ZeroHedge joked earlier that Thursday would likely be another wild day for China-related news flow, and so far, we haven’t been wrong.
As political tensions between the White House and Beijing intensify (even as Beijing looks poised to back off its ban on future US IPOs) Politico reported in its “China Watcher” newsletter on Thursday that some lawmakers are demanding that American NBA players sever endorsement contracts with Chinese sportswear firms. Last month, ZeroHedge reported on the first rumblings of potential Congressional action to stave off any “reputational risks” for the players (who are essentially financially beholden to Beijing). President Trump banned imports of cotton from Xinjiang because of human rights abuses, which is regularly used by many o the same companies paying to endorse NBA players.
“Americans can’t and shouldn’t conduct business with companies and players that profit through human slavery,” Rep. Scott Perry (R-Penn.) told POLITICO. “And that includes NBA players — they can’t sign endorsement deals and benefit off slave labor.”
“If they didn’t know [their corporate sponsor] sourced slave labor cotton from Xinjiang, that’s one thing,” Perry said. “But if they do know … they are complicit with slavery.”
Scott Perry isn’t the only lawmaker troubled by the NBA’s links to Xinjiang. There’s growing support among Democrats and Republicans involved with the Congressional-Executive Commission on China for probing players’ relationships with Anta, Li-Ning and Peak. The July 15 passage of the Senate’s Uyghur Forced Labor Prevention Act will likely only lead to more intense scrutiny.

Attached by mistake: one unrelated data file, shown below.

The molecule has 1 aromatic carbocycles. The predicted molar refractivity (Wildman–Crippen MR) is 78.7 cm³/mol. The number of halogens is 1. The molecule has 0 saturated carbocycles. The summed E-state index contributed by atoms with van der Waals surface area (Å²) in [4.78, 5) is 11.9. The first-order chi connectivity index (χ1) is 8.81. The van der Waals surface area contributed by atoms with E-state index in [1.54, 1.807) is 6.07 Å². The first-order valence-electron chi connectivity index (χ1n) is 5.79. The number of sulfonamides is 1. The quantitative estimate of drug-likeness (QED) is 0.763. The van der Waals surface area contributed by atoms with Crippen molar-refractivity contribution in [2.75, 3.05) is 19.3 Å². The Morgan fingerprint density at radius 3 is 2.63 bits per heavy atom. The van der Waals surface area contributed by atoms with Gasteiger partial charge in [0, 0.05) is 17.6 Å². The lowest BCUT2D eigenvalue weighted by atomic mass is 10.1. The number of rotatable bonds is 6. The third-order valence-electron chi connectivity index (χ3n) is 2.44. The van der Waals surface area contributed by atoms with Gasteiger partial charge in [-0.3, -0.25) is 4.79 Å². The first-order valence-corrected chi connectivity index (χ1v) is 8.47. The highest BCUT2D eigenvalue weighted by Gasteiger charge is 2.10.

At least 13 current NBA players have deals with the firms, and retired Miami Heat star and Utah Jazz part-owner Dwyane Wade has inked a lifetime endorsement deal with Li-Ning (the deal was inked in 2018).
None of these players responded to Politico’s calls for comment, and it’s not hard to understand why. As one academic put it, NBA players who ink these deals are “on the wrong side of history.”
N. Jeremi Duru, sports law professor at American University’s Washington College of Law, echoes Perry’s sentiment. “Athletes can do well [financially] and do good,” Duru told POLITICO. “Those who do business with entities like [Li-Ning and Anta] will find themselves on the wrong side of history.” Anta and Li-Ning have benefited from a boom in domestic share price and sales increases over the past year after Chinese consumers boycotted rival brands, including Nike and Adidas, for vowing to stop using Xinjiang-sourced cotton for their products.
Despite Congress’s immense power, it can’t simply force the NBA players to give up these deals. Instead, the Congressional-Executive Commission on China is prodding the Office of Foreign Asset Control to add the three sportswear firms to its sanctions list, known as the Specially Designated Nationals list. This would essentially force the NBA players to give up the deals since accepting payment from sponsors would violate sanctions.
Washington is already sensitive to the risks surrounding the NBA after a tweet from then-Rockets GM Daryl Morey expressing support for the pro-democracy movement in Hong Kong caused a full-blown diplomatic and business crisis, as Beijing started barring the broadcast of NBA games in the country, while cancelling a series of exhibition games involving American teams who were already in the country when the incident occurred. Even “Space Jam 2” star Lebron James kowtowed to Beijing by publicly calling Morey’s tweet “misinformed”, infuriating American lawmakers and the Trump Administration.